Friday, February 3, 2012

Stories for the hopeless romantic in all of us

The Unquiet by J. D. Robb , Mary Blayney , Patricia Gaffney , Ruth Ryan Langan and Mary Kay McComas

Library Journal –

An appealing assortment of characters seek answers and, in some cases, internal "quiet" as they fight to make sense of a wide variety of strange happenings in this well-crafted anthology. Eve Dallas confronts a Jekyll and Hyde nightmare as she works to solve the gruesome murder of three recovering addicts in Robb's gripping, futuristic "Chaos in Death"; a mysterious coin works its magic in unexpected ways in Mary Blayney's Regency-set historical "Her Greatest Treasure"; a series of misunderstandings centering on a phone psychic eventually reward the characters in Patricia Gaffney's touching "Dear One"; a violent Highland ghost trapped in time resolves his issues with the help of a determined, fearless woman in Ruth Ryan Langan's sensual "Unforgiven"; and a ghost finally succeeds in bringing peace to his guilt-ridden brother by means of a psychically susceptible children's author in Mary Kay McComas's mesmerizing, sometimes unsettling "His Brother's Keeper." VERDICT While not Halloween-specific, this superbly conceived paranormal collection includes everything you'll need for a thrilling October read.

The Wedding Quilt by Jennifer Chiaverini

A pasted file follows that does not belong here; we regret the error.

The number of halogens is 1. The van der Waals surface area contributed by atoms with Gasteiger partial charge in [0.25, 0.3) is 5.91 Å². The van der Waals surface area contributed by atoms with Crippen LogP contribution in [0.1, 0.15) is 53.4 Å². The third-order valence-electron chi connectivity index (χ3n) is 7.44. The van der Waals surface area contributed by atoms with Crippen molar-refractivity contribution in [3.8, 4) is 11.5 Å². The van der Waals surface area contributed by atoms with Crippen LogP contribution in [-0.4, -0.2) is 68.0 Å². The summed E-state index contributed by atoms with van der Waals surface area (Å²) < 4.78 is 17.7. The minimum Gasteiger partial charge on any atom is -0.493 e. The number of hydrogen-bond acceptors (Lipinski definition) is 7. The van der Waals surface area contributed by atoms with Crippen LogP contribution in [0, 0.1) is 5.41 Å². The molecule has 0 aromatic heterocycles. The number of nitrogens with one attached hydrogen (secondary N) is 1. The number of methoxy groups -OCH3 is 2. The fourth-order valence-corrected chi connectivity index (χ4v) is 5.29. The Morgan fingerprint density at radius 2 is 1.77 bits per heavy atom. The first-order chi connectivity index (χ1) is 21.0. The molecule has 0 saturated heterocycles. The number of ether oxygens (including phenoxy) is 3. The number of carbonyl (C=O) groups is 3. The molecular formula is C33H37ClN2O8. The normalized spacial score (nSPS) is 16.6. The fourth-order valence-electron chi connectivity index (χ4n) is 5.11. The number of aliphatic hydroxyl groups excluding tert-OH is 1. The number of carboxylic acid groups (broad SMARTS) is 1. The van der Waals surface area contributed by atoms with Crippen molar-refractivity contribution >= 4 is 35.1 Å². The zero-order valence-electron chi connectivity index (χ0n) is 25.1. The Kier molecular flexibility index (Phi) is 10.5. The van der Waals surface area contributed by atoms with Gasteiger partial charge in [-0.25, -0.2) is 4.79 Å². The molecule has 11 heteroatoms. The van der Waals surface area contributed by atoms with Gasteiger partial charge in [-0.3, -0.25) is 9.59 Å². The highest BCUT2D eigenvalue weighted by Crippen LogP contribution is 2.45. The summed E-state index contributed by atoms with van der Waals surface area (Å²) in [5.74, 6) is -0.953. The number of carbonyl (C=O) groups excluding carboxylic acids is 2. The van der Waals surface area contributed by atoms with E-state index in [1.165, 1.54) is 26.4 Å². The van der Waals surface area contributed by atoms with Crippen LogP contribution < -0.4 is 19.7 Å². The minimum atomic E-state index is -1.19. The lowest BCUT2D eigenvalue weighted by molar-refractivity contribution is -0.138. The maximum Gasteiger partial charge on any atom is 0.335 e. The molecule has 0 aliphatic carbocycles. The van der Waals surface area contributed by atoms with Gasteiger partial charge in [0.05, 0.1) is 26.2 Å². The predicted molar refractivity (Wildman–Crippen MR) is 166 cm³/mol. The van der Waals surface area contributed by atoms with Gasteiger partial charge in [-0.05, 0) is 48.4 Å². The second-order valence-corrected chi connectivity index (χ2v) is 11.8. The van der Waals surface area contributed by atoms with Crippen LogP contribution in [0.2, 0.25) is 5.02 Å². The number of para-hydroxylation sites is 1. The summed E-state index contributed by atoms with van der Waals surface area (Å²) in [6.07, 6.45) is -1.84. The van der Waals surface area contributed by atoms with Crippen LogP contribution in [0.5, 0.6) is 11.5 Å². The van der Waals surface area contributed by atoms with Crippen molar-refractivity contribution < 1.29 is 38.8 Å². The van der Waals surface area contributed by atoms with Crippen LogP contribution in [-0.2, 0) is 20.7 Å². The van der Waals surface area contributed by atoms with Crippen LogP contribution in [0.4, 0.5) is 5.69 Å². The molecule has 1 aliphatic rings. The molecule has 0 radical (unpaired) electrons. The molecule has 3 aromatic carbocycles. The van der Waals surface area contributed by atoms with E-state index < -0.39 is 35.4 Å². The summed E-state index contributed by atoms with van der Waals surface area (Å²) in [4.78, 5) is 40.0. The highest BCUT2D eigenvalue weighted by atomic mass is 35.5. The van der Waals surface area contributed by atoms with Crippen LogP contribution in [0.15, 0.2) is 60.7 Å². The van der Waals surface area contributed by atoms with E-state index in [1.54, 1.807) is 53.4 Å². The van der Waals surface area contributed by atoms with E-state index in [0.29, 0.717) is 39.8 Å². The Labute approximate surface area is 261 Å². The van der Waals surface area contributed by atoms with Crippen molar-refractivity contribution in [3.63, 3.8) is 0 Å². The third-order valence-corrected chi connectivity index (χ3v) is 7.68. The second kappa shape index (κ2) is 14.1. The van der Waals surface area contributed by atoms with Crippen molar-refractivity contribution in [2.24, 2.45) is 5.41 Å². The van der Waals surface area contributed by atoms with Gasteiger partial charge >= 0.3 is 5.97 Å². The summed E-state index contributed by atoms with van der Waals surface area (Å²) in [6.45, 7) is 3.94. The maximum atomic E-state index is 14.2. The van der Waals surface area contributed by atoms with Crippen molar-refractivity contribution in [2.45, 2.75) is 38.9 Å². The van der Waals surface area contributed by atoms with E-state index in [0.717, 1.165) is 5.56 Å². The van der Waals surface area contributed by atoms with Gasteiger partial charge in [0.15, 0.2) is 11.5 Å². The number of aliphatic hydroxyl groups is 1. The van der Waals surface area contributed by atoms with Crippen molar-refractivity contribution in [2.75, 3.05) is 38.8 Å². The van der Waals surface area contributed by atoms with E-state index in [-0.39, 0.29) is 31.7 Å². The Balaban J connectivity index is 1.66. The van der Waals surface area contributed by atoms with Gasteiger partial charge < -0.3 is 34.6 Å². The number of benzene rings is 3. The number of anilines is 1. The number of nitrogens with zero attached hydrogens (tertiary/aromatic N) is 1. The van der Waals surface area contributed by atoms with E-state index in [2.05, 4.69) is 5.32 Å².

Publishers Weekly –

This latest installment in the popular Elm Creek Quilts series proves to be a mild, unambitious addendum. In the run-up to protagonist Sarah McClure's daughter Caroline's wedding, which takes place at Elm Creek Manor, Sarah reflects on the people and quilts who have figured in her life since she herself came to the manor as a newlywed. The resulting stories recap the plots of previous books, which may bore fans of the series, while not offering enough context for first-time readers. The drama surrounding Caroline's wedding lacks vigor: whether the wedding ceremony will be rained out; whether or not the memory album quilt that Sarah wants to give her daughter will be completed; and whether or not the bride and groom are too young. Moreover, the novel's central relationship—between Sarah and her daughter Caroline—feels uninhabited, stilted, and overly formal. Only die-hard fans will be able to appreciate this lackluster novel.

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